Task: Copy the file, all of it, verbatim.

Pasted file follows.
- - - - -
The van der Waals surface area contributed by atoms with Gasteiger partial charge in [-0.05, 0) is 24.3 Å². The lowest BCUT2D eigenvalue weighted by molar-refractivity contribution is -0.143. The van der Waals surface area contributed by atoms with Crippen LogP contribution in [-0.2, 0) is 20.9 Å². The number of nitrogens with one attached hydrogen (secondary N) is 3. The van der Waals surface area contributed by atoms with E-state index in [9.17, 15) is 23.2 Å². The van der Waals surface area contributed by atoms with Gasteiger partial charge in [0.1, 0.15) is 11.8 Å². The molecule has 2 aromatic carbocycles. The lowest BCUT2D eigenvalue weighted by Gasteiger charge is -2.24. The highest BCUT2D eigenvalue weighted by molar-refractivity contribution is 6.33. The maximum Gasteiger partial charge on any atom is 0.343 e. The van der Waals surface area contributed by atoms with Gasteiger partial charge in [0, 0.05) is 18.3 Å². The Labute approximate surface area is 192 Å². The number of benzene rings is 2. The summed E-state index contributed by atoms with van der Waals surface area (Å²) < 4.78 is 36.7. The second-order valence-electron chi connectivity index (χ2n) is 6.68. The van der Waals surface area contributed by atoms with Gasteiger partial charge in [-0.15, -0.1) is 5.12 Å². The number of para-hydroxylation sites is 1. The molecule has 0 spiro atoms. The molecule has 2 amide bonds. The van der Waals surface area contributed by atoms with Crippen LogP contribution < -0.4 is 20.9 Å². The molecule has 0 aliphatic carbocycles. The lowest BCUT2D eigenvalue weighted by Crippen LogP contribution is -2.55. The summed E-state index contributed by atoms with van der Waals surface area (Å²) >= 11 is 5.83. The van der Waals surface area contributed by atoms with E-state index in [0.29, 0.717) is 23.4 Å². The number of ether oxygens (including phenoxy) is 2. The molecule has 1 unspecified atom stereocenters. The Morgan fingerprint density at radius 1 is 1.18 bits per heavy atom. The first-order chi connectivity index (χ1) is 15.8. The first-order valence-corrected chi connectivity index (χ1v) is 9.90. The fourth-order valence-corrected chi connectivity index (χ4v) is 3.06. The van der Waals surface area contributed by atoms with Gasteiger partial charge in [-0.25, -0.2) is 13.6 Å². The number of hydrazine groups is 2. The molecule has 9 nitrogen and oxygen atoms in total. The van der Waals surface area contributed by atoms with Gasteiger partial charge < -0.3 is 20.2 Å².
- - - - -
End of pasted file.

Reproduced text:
The van der Waals surface area contributed by atoms with Gasteiger partial charge in [-0.05, 0) is 24.3 Å². The lowest BCUT2D eigenvalue weighted by molar-refractivity contribution is -0.143. The van der Waals surface area contributed by atoms with Crippen LogP contribution in [-0.2, 0) is 20.9 Å². The number of nitrogens with one attached hydrogen (secondary N) is 3. The van der Waals surface area contributed by atoms with E-state index in [9.17, 15) is 23.2 Å². The van der Waals surface area contributed by atoms with Gasteiger partial charge in [0.1, 0.15) is 11.8 Å². The molecule has 2 aromatic carbocycles. The lowest BCUT2D eigenvalue weighted by Gasteiger charge is -2.24. The highest BCUT2D eigenvalue weighted by molar-refractivity contribution is 6.33. The maximum Gasteiger partial charge on any atom is 0.343 e. The van der Waals surface area contributed by atoms with Gasteiger partial charge in [0, 0.05) is 18.3 Å². The Labute approximate surface area is 192 Å². The number of benzene rings is 2. The summed E-state index contributed by atoms with van der Waals surface area (Å²) < 4.78 is 36.7. The second-order valence-electron chi connectivity index (χ2n) is 6.68. The van der Waals surface area contributed by atoms with Gasteiger partial charge in [-0.15, -0.1) is 5.12 Å². The number of para-hydroxylation sites is 1. The molecule has 0 spiro atoms. The molecule has 2 amide bonds. The van der Waals surface area contributed by atoms with Crippen LogP contribution < -0.4 is 20.9 Å². The molecule has 0 aliphatic carbocycles. The lowest BCUT2D eigenvalue weighted by Crippen LogP contribution is -2.55. The summed E-state index contributed by atoms with van der Waals surface area (Å²) >= 11 is 5.83. The van der Waals surface area contributed by atoms with E-state index in [0.29, 0.717) is 23.4 Å². The number of ether oxygens (including phenoxy) is 2. The molecule has 1 unspecified atom stereocenters. The Morgan fingerprint density at radius 1 is 1.18 bits per heavy atom. The first-order chi connectivity index (χ1) is 15.8. The first-order valence-corrected chi connectivity index (χ1v) is 9.90. The fourth-order valence-corrected chi connectivity index (χ4v) is 3.06. The van der Waals surface area contributed by atoms with Gasteiger partial charge in [-0.25, -0.2) is 13.6 Å². The number of hydrazine groups is 2. The molecule has 9 nitrogen and oxygen atoms in total. The van der Waals surface area contributed by atoms with Gasteiger partial charge < -0.3 is 20.2 Å².